Your pets are what they eat, too


Editor’s note: From our October Pet Package

by Lynn R. Higgins

In the documentary, “Super Size Me”, Morgan Spurlock eats nothing but McDonalds, three meals a day for thirty days. This is just one of the many organic foods that might be right for your dog. Look for foods that use human grade ingredients.

In the end, he has liver problems, high cholesterol and depression. It takes him 14 months to recover. Imagine your cat or dog eating junk food month after month, year after year. Where do you think they will end up?

Just as with humans, it is important to make the connection between what your pet eats and what health issues they have or might develop. Now we realize and accept that some issues are hereditary and cannot be overcome with diet alone, but you can certainly maintain your pet’s overall health by feeding it an all natural diet – one that is free of chemical preservatives, coloring and flavorings.

A good diet is well rounded, meets their nutritional needs in terms of vitamins and minerals and uses real food instead of fillers. This can be achieved by feeding an all natural kibble made by a reputable manufacturer, cooking for your pet either from scratch or with a pre-mix or feeding a raw diet. Whichever you choose, do some research before you start.

Watchwords to look for on supermarket kibble:

By-products: Animal by-products include everything from beaks to feet, if you get my meaning. Vegetable by-products might be listed as bran, husk or pulp.

Animal digest: The digestive tract of an animal. No way should your pet eat this.

Cellulose: Otherwise known as wood fiber or chips, it is used to bulk up cheap foods or foods that are supposed to help animals lose weight.

Corn: an inexpensive, chemically filled “food.” Most animals, including livestock, don’t do well on corn because it is hard to digest.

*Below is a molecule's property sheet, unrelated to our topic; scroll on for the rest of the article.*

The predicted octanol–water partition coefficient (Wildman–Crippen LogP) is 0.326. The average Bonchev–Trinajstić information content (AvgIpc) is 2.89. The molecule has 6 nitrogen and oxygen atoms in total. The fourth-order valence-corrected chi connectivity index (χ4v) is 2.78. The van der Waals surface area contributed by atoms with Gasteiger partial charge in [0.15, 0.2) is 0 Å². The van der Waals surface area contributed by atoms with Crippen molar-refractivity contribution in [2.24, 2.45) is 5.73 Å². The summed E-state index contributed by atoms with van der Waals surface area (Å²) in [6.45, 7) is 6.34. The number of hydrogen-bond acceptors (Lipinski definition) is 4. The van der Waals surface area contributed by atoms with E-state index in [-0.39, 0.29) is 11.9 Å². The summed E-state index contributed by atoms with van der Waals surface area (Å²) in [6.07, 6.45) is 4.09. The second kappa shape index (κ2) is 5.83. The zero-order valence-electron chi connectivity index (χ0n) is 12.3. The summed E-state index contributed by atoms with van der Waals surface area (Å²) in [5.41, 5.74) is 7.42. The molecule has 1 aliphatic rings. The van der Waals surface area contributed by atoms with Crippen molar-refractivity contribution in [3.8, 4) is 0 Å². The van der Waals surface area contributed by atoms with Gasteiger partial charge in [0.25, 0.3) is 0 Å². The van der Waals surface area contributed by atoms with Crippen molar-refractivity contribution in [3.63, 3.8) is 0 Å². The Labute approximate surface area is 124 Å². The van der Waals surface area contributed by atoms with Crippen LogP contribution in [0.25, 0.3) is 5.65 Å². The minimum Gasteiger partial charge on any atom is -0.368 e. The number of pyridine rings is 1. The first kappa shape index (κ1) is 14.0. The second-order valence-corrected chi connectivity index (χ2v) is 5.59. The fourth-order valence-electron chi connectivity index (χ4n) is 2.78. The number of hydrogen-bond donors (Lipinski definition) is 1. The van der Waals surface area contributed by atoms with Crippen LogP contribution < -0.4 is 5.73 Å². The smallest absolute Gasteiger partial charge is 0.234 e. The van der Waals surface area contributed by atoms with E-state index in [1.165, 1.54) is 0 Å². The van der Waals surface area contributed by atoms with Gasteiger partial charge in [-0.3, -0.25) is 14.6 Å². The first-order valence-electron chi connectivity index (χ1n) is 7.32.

It is outdated to think that your animal will eat the same thing it’s whole life. Try and find two or three foods you know your animal likes and works well for them then rotate the foods so that every four to six months you are feeding something different.

This allows the body to process differently, which encourages a strong digestive system and because a dog’s immune system is in its digestive tract, this becomes very important to their overall health. Additionally, by rotating foods, your animal won’t likely become bored or develop a food allergy.

Dogs and cats that are overweight are either being over fed or are not processing the carbohydrates in their food. If your pet needs to shed a few pounds, you need to address the quantity and the quality of what they are eating. If it is a balanced, well thought-our diet, your animal should be able to eat an appropriate amount, feel full and look great.

As you reassess your pet’s diet, don’t be fooled by slick marketing or slow motion footage of a Springer Spaniel running through a field. Look for foods that use human grade ingredients, free range animals, organic vegetables (when possible), and those that are made by people who care about the quality of life your pet should have.

Higgins is the owner of Dizzy’s Dog Wash & Corner Store located at 512 Heather Pl. in Nashville.